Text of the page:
In the foregoing remarks, we have one of the means developed by which England is attempting to increase her tropical productions, and by that means still maintain her ascendency in commerce, navigation, manufactures, wealth and power. But, as before noticed, she is attempting to accomplish the same end by other means—the abolition of Slavery in the United States, in Texas, in Cuba, and in Brazil. She very rightly thinks that the abolition of Slavery in the countries named, would so utterly ruin and cripple their prosperity, as to give her the ascendancy in all tropical pro. ductions. I have already commented at considerable length on this subject, and shall, therefore, de. vote but few additional words to its further consideration. The principles and policy of the British Government on the subject of Slavery have been already commented upon at some length. The Earl of Aberdeen, it will be recollected, de. clared that England desired to see Slavery abolished throughout the world, and that she was con. stantly exerting herself for that purpose. I noticed the means by which England expected to effect abolition on this continent, and particularly noticed the efforts of Mr. Turnbull, the English Consul at Havana, to abolish Slavery on the Island of Cuba. I likewise noticed the means put in operation here and in Texas to effect an emancipation of our Slaves. All the facts and details bearing on the subject, leave no doubt as to the selfish policy of England. Humanity, no doubt, mingles in the motives that actuate her, but a desire to aggrandize self, constitutes the leading motive.

CHAPTER IX.

FURTHER REMARKS ON THE FOLICY OF ENGLAND,

IN CONNEXION WITH THE SLAVE TRADE AND

THE RIGHT OF SEARCH,

ENGLAND, it will be recollected, was among the first to begin the Slave Trade, and probably was more benefited by the traffic than any other nation. After the United States had abolished it, incorporating its abolition into the organic law of the nation, it was still continued by the English Government and people.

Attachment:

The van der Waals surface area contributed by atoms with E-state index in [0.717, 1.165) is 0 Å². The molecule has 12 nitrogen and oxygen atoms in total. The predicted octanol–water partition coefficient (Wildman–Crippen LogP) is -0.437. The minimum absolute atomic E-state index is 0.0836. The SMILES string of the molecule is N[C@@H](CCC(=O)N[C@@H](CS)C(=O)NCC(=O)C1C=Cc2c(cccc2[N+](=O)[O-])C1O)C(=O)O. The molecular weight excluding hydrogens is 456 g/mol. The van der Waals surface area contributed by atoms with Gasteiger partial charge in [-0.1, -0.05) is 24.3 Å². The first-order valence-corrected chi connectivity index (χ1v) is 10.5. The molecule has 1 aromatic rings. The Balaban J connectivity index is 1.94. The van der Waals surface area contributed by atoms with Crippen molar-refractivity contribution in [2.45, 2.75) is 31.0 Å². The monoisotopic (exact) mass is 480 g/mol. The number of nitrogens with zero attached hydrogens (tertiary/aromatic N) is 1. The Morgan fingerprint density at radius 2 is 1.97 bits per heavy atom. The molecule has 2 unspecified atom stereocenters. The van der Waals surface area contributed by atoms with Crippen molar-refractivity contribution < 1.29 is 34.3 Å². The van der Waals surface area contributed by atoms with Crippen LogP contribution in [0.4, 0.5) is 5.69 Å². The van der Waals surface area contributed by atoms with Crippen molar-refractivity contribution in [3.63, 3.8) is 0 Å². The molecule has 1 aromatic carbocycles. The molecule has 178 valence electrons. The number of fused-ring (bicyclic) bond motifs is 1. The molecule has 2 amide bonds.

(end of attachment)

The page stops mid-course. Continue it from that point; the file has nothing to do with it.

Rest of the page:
Às early as the year 1562, Sir John Hawkins sailed for the West coast of Africa, and there procured several ship loads of Slaves, which he sold in the West India Islands. Queen Elizabeth was 80 much pleased with the result of this expeditioni that she readily formed a copartnership with Hawkins, stipulating to share the future risks and pro. fits of the trade. Chartered companies were sub sequently formed to which were granted a monopoly of the trade; but so loud was the clamor against the injustice of these monopolies, that Parliament in 1697, was induced to pass an act granting to all the subjects of Great Britain the right to carry on this trade.

In the year 1689, England, in a treaty with Spain, stipulated to supply the Spanish colonies with Slaves. The treaty of Utrecht, in 1713, article 12th., fixed the supply of Negroes at four thousand eight hundred annually, for thirty years, In the treaties of Aix la Chapelle and Madrid, England obtained an extension of this monopoly. In the year 1792, there were twenty-six acts of Parliament authorizing and favoring the Slave Trade. In the year 1797, England took possession of the then Dutch colonies of Demarara, Guiana and Berbice. On account of war these Islanda had not been supplied with Slaves, but im.